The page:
Potato (Solanum tuberosum) is an important vegetable commodity in Indonesia having a good market, both as a vegetable and raw material for food processing industries. Because of the high demands, potatoes are expected in the future for diversification of carbohydrate sources that may increase sustainability and overcome poverity in Indonesia.
In Indonesia, potatoes are produced in 21 provinces, the biggest are in Sumatra and Java with the cropping area are around 64,148 ha. Demand for table and processing potatoes increases every year. The value of imported processing potatoes to Indonesia in 2007 was US$ 40 million whch was about 43,477 tonnes.
In 2008 (from January to September) processing potato imports reached 29,187 tonnes with value of US$ 28 million. In 2009 Indonesia imported 48,000 tonnes with value of US$ 33 million. Indonesian domestic potato production has increased steadily at over 3% per annum since 1997 and reached 1,176,304 tonnes in 2009 (Badan Pusat Statistik, 2011). Potato production is generally conventional and traditional or continuing from previous generations, so that yields are still low which is from 14.9 to16.4 tonnes/ha (average yield in Indonesia).
Many problems are found to increase potato production in Indonesia including:
(1) low quality and quantity of seed potatoes, which forms the main concern in the effort to increase potato production in Indonesia,
(2) current conventional cultivation techniques,
(3) topographic factors, where high areas with suitable temperatures for growing potatoes are very limited (Kuntjoro, 2000),
(4) the tropical conditions are optimum for the development of pests and disease of potato crops (Kuntjoro, 2000).
In NTB, potatoes are mainly cultivated in the Sembalun sub-district on the slopes of Mount Rinjani, from about 1,050 to 1,250 m asl. Potatoes are now the most important horticultural commodity for the Sembalun community.
The potato variety grown by Sembalun farmers is Atlantic with a yield of 18.2 tonnes/ha (BPTP NTB, 2009) which is still relatively low because in several potato studies in Indonesia the yield has been 35 tonnes/ha (BPTP NTB, 2009). Sembalun farmers can grow potatoes in the dry season as well as the wet season. In the wet season potatoes are planted in dryland that has a potential area of more than 1,500 ha and in the dry season potatoes are planted in paddy fields after the rice harvest in the months of June and July with a potential area of 1,105 ha. In 2010, the percentage of the paddy area used to produced potatoes was just 15 %. The main constraint to development of Atlantic potatoes in Sembalun is sub-optimal application of integrated crop management (ICM).
Farmers still predominantly use chemical fertiliser and do not use organic fertiliser although there is the potential to produce and develop the local organic fertiliser. Farmers are also accustomed to control pests and diseases with chemical pesticides without observing threshold levels indicating whether control is required or not, also apply mixtures of various pesticides together without paying attention to the active ingredients causing an impact on the important natural predators. The dominant use of chemical fertiliser and pesticides is the reason why potato enterprises have high costs. In fact the constant use of chemical fertiliser will damage the soil structure and make the soil hard (Nurmayulis and Maryati, 2008).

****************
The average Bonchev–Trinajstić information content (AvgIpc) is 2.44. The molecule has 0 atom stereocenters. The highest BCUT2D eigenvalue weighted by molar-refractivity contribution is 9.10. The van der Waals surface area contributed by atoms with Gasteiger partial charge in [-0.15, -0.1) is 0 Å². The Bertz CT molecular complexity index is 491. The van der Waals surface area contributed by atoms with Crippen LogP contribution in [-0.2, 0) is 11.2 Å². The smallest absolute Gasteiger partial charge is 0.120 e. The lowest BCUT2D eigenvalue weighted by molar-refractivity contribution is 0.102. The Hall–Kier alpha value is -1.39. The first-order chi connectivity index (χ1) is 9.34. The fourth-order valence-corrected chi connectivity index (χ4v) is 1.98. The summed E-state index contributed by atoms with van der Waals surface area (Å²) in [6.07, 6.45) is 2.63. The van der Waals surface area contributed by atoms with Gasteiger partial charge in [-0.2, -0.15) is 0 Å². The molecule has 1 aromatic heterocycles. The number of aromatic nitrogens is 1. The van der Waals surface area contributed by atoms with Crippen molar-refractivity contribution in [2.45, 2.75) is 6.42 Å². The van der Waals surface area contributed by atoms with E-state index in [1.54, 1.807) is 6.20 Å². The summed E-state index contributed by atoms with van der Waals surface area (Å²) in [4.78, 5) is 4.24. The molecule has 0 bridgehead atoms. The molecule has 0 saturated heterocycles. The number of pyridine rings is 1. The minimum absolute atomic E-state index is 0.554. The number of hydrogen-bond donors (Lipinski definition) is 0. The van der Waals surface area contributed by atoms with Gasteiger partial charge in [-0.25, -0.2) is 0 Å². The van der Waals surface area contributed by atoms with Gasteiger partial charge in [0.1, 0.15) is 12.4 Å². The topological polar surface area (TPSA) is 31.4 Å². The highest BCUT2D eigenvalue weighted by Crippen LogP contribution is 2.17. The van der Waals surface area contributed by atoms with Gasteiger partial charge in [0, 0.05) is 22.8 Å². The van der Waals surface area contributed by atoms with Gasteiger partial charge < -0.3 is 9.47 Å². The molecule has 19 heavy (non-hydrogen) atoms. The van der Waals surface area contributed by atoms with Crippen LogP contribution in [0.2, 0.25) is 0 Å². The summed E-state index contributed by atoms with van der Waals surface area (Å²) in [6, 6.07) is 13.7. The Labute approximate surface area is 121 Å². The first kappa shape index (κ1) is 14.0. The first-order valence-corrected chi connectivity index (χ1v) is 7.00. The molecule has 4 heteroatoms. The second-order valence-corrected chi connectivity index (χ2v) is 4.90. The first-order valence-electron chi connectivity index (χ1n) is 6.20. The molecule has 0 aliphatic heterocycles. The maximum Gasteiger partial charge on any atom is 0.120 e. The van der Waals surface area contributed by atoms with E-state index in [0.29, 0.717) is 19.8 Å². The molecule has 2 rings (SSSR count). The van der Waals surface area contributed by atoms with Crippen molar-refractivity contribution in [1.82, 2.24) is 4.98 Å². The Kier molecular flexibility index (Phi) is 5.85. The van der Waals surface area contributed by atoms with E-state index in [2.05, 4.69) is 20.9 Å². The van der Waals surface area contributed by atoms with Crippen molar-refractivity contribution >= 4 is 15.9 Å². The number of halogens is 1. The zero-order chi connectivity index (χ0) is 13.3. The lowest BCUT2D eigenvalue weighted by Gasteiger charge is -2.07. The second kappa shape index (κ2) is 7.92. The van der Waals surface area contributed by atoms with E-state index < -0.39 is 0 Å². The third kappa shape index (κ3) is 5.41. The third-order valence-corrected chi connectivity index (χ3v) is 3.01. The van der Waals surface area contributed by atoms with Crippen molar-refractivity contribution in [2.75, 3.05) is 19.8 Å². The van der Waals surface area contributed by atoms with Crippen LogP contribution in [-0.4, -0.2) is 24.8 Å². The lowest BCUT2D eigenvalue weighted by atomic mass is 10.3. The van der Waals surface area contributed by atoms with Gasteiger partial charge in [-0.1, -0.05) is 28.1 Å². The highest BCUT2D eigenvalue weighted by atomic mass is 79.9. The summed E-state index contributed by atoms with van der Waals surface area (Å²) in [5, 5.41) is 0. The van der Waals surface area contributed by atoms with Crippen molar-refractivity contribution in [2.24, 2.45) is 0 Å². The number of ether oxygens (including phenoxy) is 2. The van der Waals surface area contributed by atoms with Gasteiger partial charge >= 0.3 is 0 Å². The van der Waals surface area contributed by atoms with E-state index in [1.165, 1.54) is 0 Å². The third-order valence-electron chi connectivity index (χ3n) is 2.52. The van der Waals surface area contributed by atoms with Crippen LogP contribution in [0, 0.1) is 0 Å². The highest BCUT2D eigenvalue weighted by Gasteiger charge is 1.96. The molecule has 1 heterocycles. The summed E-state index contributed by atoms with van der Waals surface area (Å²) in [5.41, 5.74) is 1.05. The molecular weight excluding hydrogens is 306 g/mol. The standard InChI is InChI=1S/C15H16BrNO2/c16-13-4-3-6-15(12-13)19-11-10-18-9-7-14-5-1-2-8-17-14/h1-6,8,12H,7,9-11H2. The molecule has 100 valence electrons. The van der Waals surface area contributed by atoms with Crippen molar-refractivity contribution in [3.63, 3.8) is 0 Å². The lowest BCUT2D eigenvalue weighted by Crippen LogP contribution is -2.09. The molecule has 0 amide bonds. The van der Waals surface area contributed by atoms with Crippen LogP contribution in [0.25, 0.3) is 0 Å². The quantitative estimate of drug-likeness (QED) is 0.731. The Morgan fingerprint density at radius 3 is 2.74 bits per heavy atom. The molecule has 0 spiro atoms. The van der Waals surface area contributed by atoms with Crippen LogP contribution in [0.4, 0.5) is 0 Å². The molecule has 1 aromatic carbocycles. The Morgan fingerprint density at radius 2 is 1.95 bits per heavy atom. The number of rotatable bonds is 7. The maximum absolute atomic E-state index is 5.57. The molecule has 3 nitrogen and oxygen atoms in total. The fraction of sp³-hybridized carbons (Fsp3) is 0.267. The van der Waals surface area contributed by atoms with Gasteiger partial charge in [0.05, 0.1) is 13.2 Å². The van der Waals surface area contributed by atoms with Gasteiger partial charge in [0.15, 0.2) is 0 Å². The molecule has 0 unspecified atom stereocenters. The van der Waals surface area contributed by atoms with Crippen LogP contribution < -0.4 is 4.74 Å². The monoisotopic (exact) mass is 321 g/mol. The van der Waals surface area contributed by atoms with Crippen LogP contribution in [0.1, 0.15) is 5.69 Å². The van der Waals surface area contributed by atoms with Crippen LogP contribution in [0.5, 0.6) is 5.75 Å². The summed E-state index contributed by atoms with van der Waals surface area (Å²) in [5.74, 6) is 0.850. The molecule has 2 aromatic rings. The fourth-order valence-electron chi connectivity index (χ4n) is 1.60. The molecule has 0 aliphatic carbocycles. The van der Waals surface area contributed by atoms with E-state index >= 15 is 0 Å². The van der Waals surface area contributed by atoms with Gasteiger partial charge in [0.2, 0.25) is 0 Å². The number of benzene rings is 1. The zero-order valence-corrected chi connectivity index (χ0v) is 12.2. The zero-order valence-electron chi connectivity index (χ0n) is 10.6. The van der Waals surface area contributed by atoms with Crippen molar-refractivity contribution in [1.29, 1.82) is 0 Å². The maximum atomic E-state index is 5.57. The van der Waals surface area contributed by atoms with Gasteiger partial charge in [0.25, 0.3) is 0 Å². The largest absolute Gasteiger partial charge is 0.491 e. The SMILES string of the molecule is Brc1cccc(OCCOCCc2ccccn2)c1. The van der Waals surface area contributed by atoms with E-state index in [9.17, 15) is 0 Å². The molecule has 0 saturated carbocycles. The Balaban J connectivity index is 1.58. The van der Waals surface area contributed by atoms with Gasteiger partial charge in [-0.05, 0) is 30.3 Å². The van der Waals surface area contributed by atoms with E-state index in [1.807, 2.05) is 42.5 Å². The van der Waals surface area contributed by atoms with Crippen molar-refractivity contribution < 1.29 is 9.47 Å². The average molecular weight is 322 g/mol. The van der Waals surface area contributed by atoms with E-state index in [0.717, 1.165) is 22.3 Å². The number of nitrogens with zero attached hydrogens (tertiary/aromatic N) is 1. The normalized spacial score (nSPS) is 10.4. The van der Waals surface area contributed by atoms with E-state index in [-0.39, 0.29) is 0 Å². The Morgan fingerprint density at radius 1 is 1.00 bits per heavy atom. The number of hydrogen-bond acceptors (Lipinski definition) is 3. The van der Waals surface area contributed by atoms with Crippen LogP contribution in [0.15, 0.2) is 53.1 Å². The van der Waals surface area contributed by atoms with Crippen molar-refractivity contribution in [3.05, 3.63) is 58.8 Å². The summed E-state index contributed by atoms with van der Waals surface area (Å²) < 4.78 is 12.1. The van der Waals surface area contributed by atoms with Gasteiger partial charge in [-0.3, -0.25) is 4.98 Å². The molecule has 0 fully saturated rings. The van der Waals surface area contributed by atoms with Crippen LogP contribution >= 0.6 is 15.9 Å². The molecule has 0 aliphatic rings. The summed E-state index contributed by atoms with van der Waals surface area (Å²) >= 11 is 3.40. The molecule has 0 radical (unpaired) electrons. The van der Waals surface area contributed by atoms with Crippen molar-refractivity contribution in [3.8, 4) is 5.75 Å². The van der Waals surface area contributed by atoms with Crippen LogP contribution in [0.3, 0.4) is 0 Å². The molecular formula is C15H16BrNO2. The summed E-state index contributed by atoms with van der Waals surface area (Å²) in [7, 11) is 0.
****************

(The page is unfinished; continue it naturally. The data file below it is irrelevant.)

Furthermore, the excessive use of chemical pesticides will destroy the insect biodiversity and lead to the death of insects and other microorganisms antagonistic to pests and pathogens (Nurmayulis and Maryati, 2008). The constant practising of conventional potato production systems will reduce the profitability of farmers (BPTP NTB, 2009), and in the long term will cause environmental damage and the loss of biodiversity in this region (BPTP NTB, 2009).
Because of this, a sustainable and environmentally friendly plan to support agricultural development through the study of optimalising potato yield in the Sembalun highlands is needed. Sembalun is a small, isolated potato production area without specialist potato support services and so research into optimising potato production inputs will have to be carried out by the farmers themselves with local extension workers. To overcome the contraint of sub-optimal crop management a technique was required that enabled farmers to become their own researchers.
The technique used was a modification to the FFS methodology. The aim was to instigate demonstration plots that allowed the impact of single management changes to be measured by farmers. Previously the potato FFSs had compared an ICM plot versus a conventional plot. This resulted in a range of management changes between the plots which made it difficult to identify the cause of improvements in profits between the treatments. We call this improved methodology Farmer Initiated Learning (FIL).
This research aimed to help farmers develop and put into use a less costly potato production system that will significantly increase the ability of small farmers to take up potato production in the Sembalun highland.